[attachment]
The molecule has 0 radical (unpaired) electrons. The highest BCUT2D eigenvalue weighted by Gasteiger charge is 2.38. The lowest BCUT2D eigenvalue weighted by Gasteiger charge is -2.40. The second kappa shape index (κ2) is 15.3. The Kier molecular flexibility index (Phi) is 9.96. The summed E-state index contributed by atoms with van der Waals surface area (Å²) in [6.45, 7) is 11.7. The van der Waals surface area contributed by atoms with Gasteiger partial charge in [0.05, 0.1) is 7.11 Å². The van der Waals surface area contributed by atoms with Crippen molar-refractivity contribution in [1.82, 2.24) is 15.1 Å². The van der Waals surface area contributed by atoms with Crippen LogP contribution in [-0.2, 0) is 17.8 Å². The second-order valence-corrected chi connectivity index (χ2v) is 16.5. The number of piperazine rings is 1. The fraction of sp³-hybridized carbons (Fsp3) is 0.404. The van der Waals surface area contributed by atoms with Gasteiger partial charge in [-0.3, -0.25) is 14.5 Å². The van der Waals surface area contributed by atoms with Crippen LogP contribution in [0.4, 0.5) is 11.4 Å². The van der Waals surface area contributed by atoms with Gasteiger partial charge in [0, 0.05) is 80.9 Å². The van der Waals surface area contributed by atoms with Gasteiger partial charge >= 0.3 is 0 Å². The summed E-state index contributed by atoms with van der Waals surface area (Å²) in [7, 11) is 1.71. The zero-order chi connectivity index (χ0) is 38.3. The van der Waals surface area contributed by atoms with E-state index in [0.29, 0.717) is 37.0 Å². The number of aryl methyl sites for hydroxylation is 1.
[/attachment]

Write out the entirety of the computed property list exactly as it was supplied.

The molecule has 0 radical (unpaired) electrons. The highest BCUT2D eigenvalue weighted by Gasteiger charge is 2.38. The lowest BCUT2D eigenvalue weighted by Gasteiger charge is -2.40. The second kappa shape index (κ2) is 15.3. The Kier molecular flexibility index (Phi) is 9.96. The summed E-state index contributed by atoms with van der Waals surface area (Å²) in [6.45, 7) is 11.7. The van der Waals surface area contributed by atoms with Gasteiger partial charge in [0.05, 0.1) is 7.11 Å². The van der Waals surface area contributed by atoms with Crippen molar-refractivity contribution in [1.82, 2.24) is 15.1 Å². The van der Waals surface area contributed by atoms with Crippen LogP contribution in [-0.2, 0) is 17.8 Å². The second-order valence-corrected chi connectivity index (χ2v) is 16.5. The number of piperazine rings is 1. The fraction of sp³-hybridized carbons (Fsp3) is 0.404. The van der Waals surface area contributed by atoms with Gasteiger partial charge in [-0.3, -0.25) is 14.5 Å². The van der Waals surface area contributed by atoms with Crippen LogP contribution in [0.4, 0.5) is 11.4 Å². The van der Waals surface area contributed by atoms with Gasteiger partial charge in [0, 0.05) is 80.9 Å². The van der Waals surface area contributed by atoms with Gasteiger partial charge >= 0.3 is 0 Å². The summed E-state index contributed by atoms with van der Waals surface area (Å²) in [7, 11) is 1.71. The zero-order chi connectivity index (χ0) is 38.3. The van der Waals surface area contributed by atoms with E-state index in [0.29, 0.717) is 37.0 Å². The number of aryl methyl sites for hydroxylation is 1.